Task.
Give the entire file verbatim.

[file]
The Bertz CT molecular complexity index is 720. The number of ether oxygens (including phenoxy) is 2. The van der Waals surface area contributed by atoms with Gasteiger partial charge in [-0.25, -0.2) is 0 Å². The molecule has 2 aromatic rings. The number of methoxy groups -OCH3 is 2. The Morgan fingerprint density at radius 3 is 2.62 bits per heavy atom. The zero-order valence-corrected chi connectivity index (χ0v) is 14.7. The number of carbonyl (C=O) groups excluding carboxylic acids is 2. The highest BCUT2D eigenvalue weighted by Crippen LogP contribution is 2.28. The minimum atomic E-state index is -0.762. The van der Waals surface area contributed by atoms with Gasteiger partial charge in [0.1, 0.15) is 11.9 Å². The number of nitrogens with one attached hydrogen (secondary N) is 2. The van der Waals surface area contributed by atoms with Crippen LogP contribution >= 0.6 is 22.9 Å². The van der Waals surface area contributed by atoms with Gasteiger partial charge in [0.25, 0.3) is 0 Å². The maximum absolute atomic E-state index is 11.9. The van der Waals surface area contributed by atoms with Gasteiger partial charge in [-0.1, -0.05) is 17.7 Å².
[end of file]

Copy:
The Bertz CT molecular complexity index is 720. The number of ether oxygens (including phenoxy) is 2. The van der Waals surface area contributed by atoms with Gasteiger partial charge in [-0.25, -0.2) is 0 Å². The molecule has 2 aromatic rings. The number of methoxy groups -OCH3 is 2. The Morgan fingerprint density at radius 3 is 2.62 bits per heavy atom. The zero-order valence-corrected chi connectivity index (χ0v) is 14.7. The number of carbonyl (C=O) groups excluding carboxylic acids is 2. The highest BCUT2D eigenvalue weighted by Crippen LogP contribution is 2.28. The minimum atomic E-state index is -0.762. The van der Waals surface area contributed by atoms with Gasteiger partial charge in [0.1, 0.15) is 11.9 Å². The number of nitrogens with one attached hydrogen (secondary N) is 2. The van der Waals surface area contributed by atoms with Crippen LogP contribution >= 0.6 is 22.9 Å². The van der Waals surface area contributed by atoms with Gasteiger partial charge in [0.25, 0.3) is 0 Å². The maximum absolute atomic E-state index is 11.9. The van der Waals surface area contributed by atoms with Gasteiger partial charge in [-0.1, -0.05) is 17.7 Å².